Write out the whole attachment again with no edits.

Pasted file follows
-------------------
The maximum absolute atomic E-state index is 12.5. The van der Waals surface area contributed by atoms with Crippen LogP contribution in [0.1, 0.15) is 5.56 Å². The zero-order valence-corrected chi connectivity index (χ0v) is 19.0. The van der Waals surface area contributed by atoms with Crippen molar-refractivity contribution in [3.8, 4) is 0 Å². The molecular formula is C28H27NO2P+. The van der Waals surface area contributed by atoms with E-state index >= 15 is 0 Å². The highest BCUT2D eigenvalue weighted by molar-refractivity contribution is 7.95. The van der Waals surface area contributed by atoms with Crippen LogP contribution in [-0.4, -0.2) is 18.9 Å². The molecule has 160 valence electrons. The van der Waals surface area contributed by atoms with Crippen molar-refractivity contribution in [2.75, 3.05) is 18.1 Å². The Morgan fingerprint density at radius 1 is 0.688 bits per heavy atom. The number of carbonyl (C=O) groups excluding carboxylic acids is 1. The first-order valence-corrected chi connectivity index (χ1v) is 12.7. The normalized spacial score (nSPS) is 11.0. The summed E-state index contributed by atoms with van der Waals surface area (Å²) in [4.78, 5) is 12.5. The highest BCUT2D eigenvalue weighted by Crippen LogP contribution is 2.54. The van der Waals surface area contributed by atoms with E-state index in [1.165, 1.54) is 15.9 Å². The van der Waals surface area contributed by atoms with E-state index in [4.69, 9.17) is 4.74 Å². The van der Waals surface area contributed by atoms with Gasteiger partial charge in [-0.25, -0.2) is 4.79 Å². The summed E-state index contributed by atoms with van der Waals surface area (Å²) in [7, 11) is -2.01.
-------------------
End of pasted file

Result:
The maximum absolute atomic E-state index is 12.5. The van der Waals surface area contributed by atoms with Crippen LogP contribution in [0.1, 0.15) is 5.56 Å². The zero-order valence-corrected chi connectivity index (χ0v) is 19.0. The van der Waals surface area contributed by atoms with Crippen molar-refractivity contribution in [3.8, 4) is 0 Å². The molecular formula is C28H27NO2P+. The van der Waals surface area contributed by atoms with E-state index >= 15 is 0 Å². The highest BCUT2D eigenvalue weighted by molar-refractivity contribution is 7.95. The van der Waals surface area contributed by atoms with Crippen LogP contribution in [-0.4, -0.2) is 18.9 Å². The molecule has 160 valence electrons. The van der Waals surface area contributed by atoms with Crippen molar-refractivity contribution in [2.75, 3.05) is 18.1 Å². The Morgan fingerprint density at radius 1 is 0.688 bits per heavy atom. The number of carbonyl (C=O) groups excluding carboxylic acids is 1. The first-order valence-corrected chi connectivity index (χ1v) is 12.7. The normalized spacial score (nSPS) is 11.0. The summed E-state index contributed by atoms with van der Waals surface area (Å²) in [4.78, 5) is 12.5. The highest BCUT2D eigenvalue weighted by Crippen LogP contribution is 2.54. The van der Waals surface area contributed by atoms with E-state index in [1.165, 1.54) is 15.9 Å². The van der Waals surface area contributed by atoms with E-state index in [4.69, 9.17) is 4.74 Å². The van der Waals surface area contributed by atoms with Gasteiger partial charge in [-0.25, -0.2) is 4.79 Å². The summed E-state index contributed by atoms with van der Waals surface area (Å²) in [7, 11) is -2.01.